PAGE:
Founded concurrently with the passenger operations of EVA Air, EVA Air Cargo operates facilities in Europe, Asia, and North America. Its cargo operations have diversified to include transportation of high-tech equipment and special care items such as museum artwork and live zoological specimens. EVA Air has stated its goal of achieving a 50/50 split in revenues between its passenger and cargo operations. The airline's cargo operations are mainly operated via a fleet of Boeing 747-400, MD-11 dedicated freighters, Boeing 747-400 Combi aircraft, and additional belly cargo space on passenger aircraft.
Following the establishment of its A330 fleet and the introduction of Boeing 777 long-haul aircraft, the airline converted some of its older Boeing 747-400 passenger aircraft to freighters to meet cargo market demands. EVA Air Cargo established its European Cargo Center in Brussels in 2003 and opened its Southern China Cargo Center in Hong Kong in 2006.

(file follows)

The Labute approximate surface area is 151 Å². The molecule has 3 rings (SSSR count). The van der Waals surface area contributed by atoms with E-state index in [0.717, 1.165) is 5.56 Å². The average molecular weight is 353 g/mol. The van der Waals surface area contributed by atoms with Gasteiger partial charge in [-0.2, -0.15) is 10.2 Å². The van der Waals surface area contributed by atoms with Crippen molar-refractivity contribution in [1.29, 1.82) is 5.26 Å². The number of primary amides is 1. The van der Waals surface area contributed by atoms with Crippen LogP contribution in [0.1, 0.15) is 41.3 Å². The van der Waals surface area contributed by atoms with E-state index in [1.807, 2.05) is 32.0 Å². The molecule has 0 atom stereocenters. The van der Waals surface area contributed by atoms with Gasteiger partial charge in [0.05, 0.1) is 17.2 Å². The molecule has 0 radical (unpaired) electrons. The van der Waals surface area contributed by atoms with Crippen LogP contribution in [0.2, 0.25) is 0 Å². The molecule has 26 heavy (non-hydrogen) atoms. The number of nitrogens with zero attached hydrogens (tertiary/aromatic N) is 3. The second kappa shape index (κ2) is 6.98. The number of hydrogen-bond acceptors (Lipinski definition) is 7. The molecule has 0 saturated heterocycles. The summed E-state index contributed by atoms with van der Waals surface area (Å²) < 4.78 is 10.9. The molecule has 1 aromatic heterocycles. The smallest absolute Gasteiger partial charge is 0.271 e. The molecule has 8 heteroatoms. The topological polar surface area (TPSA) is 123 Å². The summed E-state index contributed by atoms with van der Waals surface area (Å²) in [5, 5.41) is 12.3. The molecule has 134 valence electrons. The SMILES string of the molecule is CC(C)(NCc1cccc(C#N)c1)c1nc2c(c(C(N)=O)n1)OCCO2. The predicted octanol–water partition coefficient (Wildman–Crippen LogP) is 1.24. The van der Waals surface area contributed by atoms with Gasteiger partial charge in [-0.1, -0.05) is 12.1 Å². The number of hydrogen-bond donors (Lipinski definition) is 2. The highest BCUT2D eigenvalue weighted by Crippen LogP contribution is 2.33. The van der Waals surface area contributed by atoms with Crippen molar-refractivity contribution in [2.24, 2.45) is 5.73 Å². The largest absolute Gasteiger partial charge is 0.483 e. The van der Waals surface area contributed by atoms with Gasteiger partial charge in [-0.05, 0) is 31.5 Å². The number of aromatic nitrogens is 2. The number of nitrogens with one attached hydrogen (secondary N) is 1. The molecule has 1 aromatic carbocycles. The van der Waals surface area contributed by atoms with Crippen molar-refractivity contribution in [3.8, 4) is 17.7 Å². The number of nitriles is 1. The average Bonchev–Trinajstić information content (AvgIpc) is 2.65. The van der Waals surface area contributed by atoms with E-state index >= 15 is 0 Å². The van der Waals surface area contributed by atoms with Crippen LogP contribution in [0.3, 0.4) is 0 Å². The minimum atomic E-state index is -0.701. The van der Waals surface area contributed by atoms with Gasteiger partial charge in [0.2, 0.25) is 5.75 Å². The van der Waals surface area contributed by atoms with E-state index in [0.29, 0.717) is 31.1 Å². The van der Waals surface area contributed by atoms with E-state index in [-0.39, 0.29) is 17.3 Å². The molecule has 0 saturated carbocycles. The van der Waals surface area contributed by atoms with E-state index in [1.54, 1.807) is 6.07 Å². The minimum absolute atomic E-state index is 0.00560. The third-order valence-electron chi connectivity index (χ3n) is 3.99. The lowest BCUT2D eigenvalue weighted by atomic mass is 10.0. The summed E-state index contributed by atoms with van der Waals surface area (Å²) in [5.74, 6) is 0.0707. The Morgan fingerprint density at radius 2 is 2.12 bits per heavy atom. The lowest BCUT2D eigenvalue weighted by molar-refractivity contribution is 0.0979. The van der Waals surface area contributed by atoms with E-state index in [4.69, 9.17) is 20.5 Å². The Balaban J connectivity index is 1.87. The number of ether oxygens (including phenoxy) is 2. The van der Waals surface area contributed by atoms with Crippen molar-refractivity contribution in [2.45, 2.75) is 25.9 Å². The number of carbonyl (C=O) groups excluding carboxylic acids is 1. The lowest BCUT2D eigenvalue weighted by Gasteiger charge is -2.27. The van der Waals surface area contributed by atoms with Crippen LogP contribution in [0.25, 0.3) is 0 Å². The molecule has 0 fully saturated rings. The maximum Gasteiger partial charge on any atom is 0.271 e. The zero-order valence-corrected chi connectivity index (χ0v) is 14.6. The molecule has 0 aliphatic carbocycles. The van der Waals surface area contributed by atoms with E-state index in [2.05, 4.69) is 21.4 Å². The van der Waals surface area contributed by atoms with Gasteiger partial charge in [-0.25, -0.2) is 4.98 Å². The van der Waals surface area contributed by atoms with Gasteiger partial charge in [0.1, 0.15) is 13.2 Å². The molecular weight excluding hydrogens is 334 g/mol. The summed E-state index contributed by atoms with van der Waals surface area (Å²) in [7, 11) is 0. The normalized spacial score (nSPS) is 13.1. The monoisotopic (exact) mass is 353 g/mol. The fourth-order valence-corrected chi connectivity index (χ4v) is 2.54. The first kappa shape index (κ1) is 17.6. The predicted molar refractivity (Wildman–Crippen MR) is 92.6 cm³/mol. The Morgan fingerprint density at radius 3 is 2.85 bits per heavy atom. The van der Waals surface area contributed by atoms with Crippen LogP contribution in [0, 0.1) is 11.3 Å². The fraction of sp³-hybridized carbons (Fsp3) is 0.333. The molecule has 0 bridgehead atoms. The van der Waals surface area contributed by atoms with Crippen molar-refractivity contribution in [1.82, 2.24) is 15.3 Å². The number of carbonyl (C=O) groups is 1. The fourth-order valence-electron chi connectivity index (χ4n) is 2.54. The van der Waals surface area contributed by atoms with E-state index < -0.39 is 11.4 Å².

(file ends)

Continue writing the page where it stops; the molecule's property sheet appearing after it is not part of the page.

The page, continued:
As of 2007, EVA Air Cargo has 43 weekly cargo flights to London, Vienna, Brussels and US destinations including Los Angeles, Dallas/Ft. Worth, Chicago, Atlanta and New York. The carrier also has code-shares with international airlines including Air Nippon (a subsidiary of All Nippon Airways), British Airways World Cargo, Austrian Airlines and Lufthansa Cargo.
In recent years, the airline has focused its North American cargo operations solely on point-to-point routes. By 2004, EVA Air Cargo ranked among the world's top 10 largest air freight companies. Industry publication Air Cargo World ranked EVA Air Cargo 6th out of 50 in its 2008 Air Cargo Excellence Survey, a measure of cargo service customer service and performance. In 2008, EVA Air handled the transport of two Chinese pandas, donated as a gift to the Taipei Zoo.